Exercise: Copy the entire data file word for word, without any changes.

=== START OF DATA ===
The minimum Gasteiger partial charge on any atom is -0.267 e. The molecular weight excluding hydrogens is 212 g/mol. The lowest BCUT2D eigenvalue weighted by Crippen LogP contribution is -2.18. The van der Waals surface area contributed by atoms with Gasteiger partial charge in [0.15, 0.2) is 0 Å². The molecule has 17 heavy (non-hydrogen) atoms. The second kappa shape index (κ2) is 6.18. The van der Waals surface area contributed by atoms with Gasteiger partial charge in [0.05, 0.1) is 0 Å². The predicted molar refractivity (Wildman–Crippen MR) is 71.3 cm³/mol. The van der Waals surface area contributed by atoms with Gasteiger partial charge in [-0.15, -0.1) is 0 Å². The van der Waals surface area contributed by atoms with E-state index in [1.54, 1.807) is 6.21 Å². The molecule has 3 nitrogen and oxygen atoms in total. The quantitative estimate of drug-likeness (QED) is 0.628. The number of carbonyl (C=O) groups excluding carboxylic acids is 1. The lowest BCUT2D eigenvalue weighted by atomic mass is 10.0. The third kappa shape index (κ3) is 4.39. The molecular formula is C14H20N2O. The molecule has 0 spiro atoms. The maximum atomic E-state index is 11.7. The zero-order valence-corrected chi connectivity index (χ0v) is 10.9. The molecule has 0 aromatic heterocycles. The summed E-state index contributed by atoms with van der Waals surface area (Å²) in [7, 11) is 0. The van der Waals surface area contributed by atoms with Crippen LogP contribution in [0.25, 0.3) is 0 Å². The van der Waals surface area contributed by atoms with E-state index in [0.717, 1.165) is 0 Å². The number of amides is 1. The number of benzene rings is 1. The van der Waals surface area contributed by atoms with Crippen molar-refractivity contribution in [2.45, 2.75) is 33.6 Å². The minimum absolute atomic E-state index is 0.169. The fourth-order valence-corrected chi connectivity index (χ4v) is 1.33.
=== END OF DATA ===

The minimum Gasteiger partial charge on any atom is -0.267 e. The molecular weight excluding hydrogens is 212 g/mol. The lowest BCUT2D eigenvalue weighted by Crippen LogP contribution is -2.18. The van der Waals surface area contributed by atoms with Gasteiger partial charge in [0.15, 0.2) is 0 Å². The molecule has 17 heavy (non-hydrogen) atoms. The second kappa shape index (κ2) is 6.18. The van der Waals surface area contributed by atoms with Gasteiger partial charge in [0.05, 0.1) is 0 Å². The predicted molar refractivity (Wildman–Crippen MR) is 71.3 cm³/mol. The van der Waals surface area contributed by atoms with Gasteiger partial charge in [-0.15, -0.1) is 0 Å². The van der Waals surface area contributed by atoms with E-state index in [1.54, 1.807) is 6.21 Å². The molecule has 3 nitrogen and oxygen atoms in total. The quantitative estimate of drug-likeness (QED) is 0.628. The number of carbonyl (C=O) groups excluding carboxylic acids is 1. The lowest BCUT2D eigenvalue weighted by atomic mass is 10.0. The third kappa shape index (κ3) is 4.39. The molecular formula is C14H20N2O. The molecule has 0 spiro atoms. The maximum atomic E-state index is 11.7. The zero-order valence-corrected chi connectivity index (χ0v) is 10.9. The molecule has 0 aromatic heterocycles. The summed E-state index contributed by atoms with van der Waals surface area (Å²) in [7, 11) is 0. The van der Waals surface area contributed by atoms with Crippen LogP contribution in [0.25, 0.3) is 0 Å². The van der Waals surface area contributed by atoms with E-state index in [0.717, 1.165) is 0 Å². The number of amides is 1. The number of benzene rings is 1. The van der Waals surface area contributed by atoms with Crippen molar-refractivity contribution in [2.45, 2.75) is 33.6 Å². The minimum absolute atomic E-state index is 0.169. The fourth-order valence-corrected chi connectivity index (χ4v) is 1.33.